Facing staunch opposition, the union shipped hundreds of rifles and pistols to southern Colorado, preparing not only for a strike but for war, if it came to that. Famed Irish-American labor agitator Mary Harris Jones, known to all as Mother Jones, came to Trinidad to urge the miners to walk out.
“Rise up and strike!” she cried. “If you are too cowardly to fight there are enough women in this country to come in and beat the hell out of you. If it is slavery or strike, why I say strike, until the last one of you drops into your graves.”
The mine operators were given until Sept. 23, 1913, to accede to the union’s demands. When the deadline came and went, a huge number of coal miners and their families, 12,000 people total, answered the call to strike. Because they would be evicted from their company-owned homes once they went on strike, they packed up their possessions and trudged through heavy rain to set up tent colonies on the plains nearby. Ludlow was the largest colony, and it became the striking miners’ de facto capital.
CF&I banded together with Rocky Mountain Fuel Co., Victor-American Fuel Co. and other coal companies affected by the sudden labor shortfall, but even with this cooperation, it was hard for the operators to keep their mines running. In Las Animas County during the first month of the strike, 121,680 tons of coal were produced, a sharp decline from the previous year’s take of 420,086 tons.
The strike was violent from the start. A guard at the Segundo mine was shot to death by strikers the day after the walkout. In October, guards and strikers exchanged shots in the night at the Suffield mine. Near Ludlow, a car carrying Baldwin-Felts detectives was ambushed by a few dozen armed miners. After strikers from the tent colony near Forbes shot at the mine there, Baldwin-Felts unleashed an armored car, nicknamed “the Death Special,” on the colony. The machine gun mounted on the car sprayed 600 bullets into the tents, killing one man and hitting a boy in the legs nine times. One tent had 150 bullet holes in it.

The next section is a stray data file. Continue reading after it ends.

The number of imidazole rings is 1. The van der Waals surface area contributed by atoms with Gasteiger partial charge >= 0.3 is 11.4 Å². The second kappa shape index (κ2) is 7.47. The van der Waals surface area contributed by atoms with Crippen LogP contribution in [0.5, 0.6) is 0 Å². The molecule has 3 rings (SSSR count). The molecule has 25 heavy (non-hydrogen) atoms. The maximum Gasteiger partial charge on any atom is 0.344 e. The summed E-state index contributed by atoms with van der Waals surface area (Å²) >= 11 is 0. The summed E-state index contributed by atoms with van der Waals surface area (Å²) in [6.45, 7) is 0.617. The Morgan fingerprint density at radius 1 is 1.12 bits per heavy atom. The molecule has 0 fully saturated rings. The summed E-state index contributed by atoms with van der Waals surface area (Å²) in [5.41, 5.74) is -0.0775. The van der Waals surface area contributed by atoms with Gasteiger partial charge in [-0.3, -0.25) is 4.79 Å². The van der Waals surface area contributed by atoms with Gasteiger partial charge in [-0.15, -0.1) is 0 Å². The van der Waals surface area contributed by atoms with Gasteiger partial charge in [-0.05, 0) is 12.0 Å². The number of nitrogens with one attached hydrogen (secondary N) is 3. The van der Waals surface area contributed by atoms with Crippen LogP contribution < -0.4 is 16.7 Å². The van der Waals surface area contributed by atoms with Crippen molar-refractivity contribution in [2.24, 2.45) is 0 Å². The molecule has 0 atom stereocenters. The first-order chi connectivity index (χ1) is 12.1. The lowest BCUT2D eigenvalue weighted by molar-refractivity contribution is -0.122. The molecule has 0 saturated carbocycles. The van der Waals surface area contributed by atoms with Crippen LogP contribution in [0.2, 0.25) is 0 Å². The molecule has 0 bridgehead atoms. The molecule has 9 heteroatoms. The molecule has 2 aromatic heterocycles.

Mine operators appealed to Gov. Elias Ammons to send in the National Guard to break the strike. Bowers claimed the unrest was caused by outside agitators, and that most miners were staying away from work not because they were on strike, but because they feared union gunmen. Ammons didn’t want to send the militia just yet, but Gen. John Chase, the Denver eye doctor who commanded the Colorado National Guard, dispatched one of his men to the strike zone to gather information.
The man Chase sent, Karl Linderfelt, was both a professional miner – mostly gold – and soldier who had fought in the Boxer Rebellion in China, suppressed insurrections in the Philippines, fought as a mercenary in Mexico and helped put down a 1903 Colorado mining strike as part of the National Guard. Linderfelt took relish in antagonizing the strikers, and because he frequently sought out confrontations, a prominent National Guardsman called him “the worst man that could have been put in command of troops charged with preserving the peace.”